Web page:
However, despite the results of this and other well-designed studies, our understanding of discharge against medical advice remains inadequate. Few, if any, large studies have obtained detailed clinical information to better determine the predictors of such discharge, beyond those available in administrative databases. Although severity of illness appears not to predict this type of discharge, it remains possible that the severity of the illness prompting hospital admission could be related to leaving against medical advice. Although the cost consequences of such discharges might appear obvious, they have not been reported in detail. The cost per admission may be lower for stays ending in discharge against medical advice,10 but utilization patterns such as those identified by Anis and colleagues4 suggest that the long-term costs would be higher. Mortality rates and disease-specific consequences are additional health outcomes that should be studied.

The most important void in the literature on discharges against medical advice is the lack of understanding of why patients choose to leave. Identifying these reasons is essential to the design of any preventive intervention. The identification of demographic factors associated with discharge against medical advice might help health care administrators to predict such occurrences, but it will not be particularly helpful for clinicians or patients. Patients need to be interviewed to find out what motivates them to leave in the face of medical advice. While we await such studies, one consistently identified risk factor for discharge against medical advice — substance abuse — should be addressed.

Many drug users, particularly injection drug users, do not trust medical care providers, in part because of their experiences with inadequate pain relief and treatment for withdrawal and also because of the attitudes of health care providers toward abusers.11 This lack of trust interferes with communication about diagnosis, prognosis and appropriate treatment. In addition, these patients may find unbearable what others perceive as merely inconvenient or unpleasant (a hospital stay). Armenian and collaborators12 found that treatment of opiate withdrawal with clonidine was associated with discharge against medical advice, and clonidine is known as an inadequate treatment for significant symptoms of opiate withdrawal. Substance abusers are also at risk for relapse, particularly if their withdrawal or pain is inadequately managed. Jeremiah and colleagues8 reported that 8% of patients who left against medical advice said they did so to seek alcohol or drugs.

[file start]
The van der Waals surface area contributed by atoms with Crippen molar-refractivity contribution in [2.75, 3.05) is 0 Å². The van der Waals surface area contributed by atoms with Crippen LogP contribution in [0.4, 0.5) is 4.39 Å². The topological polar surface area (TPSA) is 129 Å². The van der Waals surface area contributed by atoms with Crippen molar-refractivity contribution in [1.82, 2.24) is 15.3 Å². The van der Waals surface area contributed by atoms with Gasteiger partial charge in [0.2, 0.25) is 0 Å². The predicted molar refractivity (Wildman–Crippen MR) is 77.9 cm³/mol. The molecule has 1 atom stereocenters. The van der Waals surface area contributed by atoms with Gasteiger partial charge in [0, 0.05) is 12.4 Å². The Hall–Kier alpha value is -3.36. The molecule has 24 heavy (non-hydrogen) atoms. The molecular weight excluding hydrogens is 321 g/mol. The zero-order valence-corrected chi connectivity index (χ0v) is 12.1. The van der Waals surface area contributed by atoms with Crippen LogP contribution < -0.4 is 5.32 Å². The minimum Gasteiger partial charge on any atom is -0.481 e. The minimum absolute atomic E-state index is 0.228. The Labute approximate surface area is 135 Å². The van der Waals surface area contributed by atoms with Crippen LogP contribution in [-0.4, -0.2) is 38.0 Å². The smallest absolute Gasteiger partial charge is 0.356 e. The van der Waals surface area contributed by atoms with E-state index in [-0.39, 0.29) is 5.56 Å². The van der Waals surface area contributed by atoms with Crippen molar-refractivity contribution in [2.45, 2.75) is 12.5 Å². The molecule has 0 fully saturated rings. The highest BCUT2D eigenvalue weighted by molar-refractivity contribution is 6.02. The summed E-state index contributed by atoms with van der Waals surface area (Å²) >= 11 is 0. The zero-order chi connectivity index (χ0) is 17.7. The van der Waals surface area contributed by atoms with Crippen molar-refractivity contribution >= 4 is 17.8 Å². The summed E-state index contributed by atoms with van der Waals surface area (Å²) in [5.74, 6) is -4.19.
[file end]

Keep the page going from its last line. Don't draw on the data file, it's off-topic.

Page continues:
What should be done now? Anis and colleagues4 suggest that effective strategies, including the “redesign of welfare benefit policies,” be developed. While these strategies are being developed, and while additional studies are done to learn more about this type of discharge and to test new interventions, physician–patient communication skills should be applied to prevent discharge against medical advice. Although unstudied for this specific indication, brief interventions based on stages of readiness to change and the principles of motivational interviewing have proven effective for many health-related behaviours, including medication adherence and one of the key risk factors for discharge against medical advice, addiction.13,14,15 Appropriate treatment of withdrawal and pain, brief interventions for addiction, direct communication of the reasons for continuing the hospital stay, involvement of patients in decisions, specific advice about treatment and empathy with the difficulties associated with being in hospital may prevent a few discharges against medical advice and at the same time open a discussion about and even have an impact on an underlying health problem that is often left untreated — alcohol or drug dependence.

β See related article page 633

Footnotes

Competing interests: None declared.

Correspondence to: Dr. Richard Saitz, Clinical Addiction Research & Education Unit, Boston Medical Center — General Internal Medicine, 91 E Concord St., Suite 200, Boston MA 02118-2393; fax 617 414-4676; ude.ub@ztiasr

References